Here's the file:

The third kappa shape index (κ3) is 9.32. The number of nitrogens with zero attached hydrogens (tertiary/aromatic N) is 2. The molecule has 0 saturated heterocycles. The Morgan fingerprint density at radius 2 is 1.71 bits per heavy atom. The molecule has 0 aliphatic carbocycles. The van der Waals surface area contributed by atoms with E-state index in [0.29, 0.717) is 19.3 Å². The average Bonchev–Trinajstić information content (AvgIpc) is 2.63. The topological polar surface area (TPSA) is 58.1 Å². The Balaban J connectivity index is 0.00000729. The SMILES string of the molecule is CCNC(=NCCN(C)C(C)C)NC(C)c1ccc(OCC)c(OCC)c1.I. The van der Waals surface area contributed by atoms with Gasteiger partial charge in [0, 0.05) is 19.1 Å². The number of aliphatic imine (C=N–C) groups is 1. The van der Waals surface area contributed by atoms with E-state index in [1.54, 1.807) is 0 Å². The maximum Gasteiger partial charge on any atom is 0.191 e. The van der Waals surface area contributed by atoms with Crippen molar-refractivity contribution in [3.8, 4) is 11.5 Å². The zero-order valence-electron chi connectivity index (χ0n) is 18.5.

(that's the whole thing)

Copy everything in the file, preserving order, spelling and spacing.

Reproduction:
The third kappa shape index (κ3) is 9.32. The number of nitrogens with zero attached hydrogens (tertiary/aromatic N) is 2. The molecule has 0 saturated heterocycles. The Morgan fingerprint density at radius 2 is 1.71 bits per heavy atom. The molecule has 0 aliphatic carbocycles. The van der Waals surface area contributed by atoms with E-state index in [0.29, 0.717) is 19.3 Å². The average Bonchev–Trinajstić information content (AvgIpc) is 2.63. The topological polar surface area (TPSA) is 58.1 Å². The Balaban J connectivity index is 0.00000729. The SMILES string of the molecule is CCNC(=NCCN(C)C(C)C)NC(C)c1ccc(OCC)c(OCC)c1.I. The van der Waals surface area contributed by atoms with Gasteiger partial charge in [0, 0.05) is 19.1 Å². The number of aliphatic imine (C=N–C) groups is 1. The van der Waals surface area contributed by atoms with E-state index in [1.54, 1.807) is 0 Å². The maximum Gasteiger partial charge on any atom is 0.191 e. The van der Waals surface area contributed by atoms with Crippen molar-refractivity contribution in [3.8, 4) is 11.5 Å². The zero-order valence-electron chi connectivity index (χ0n) is 18.5.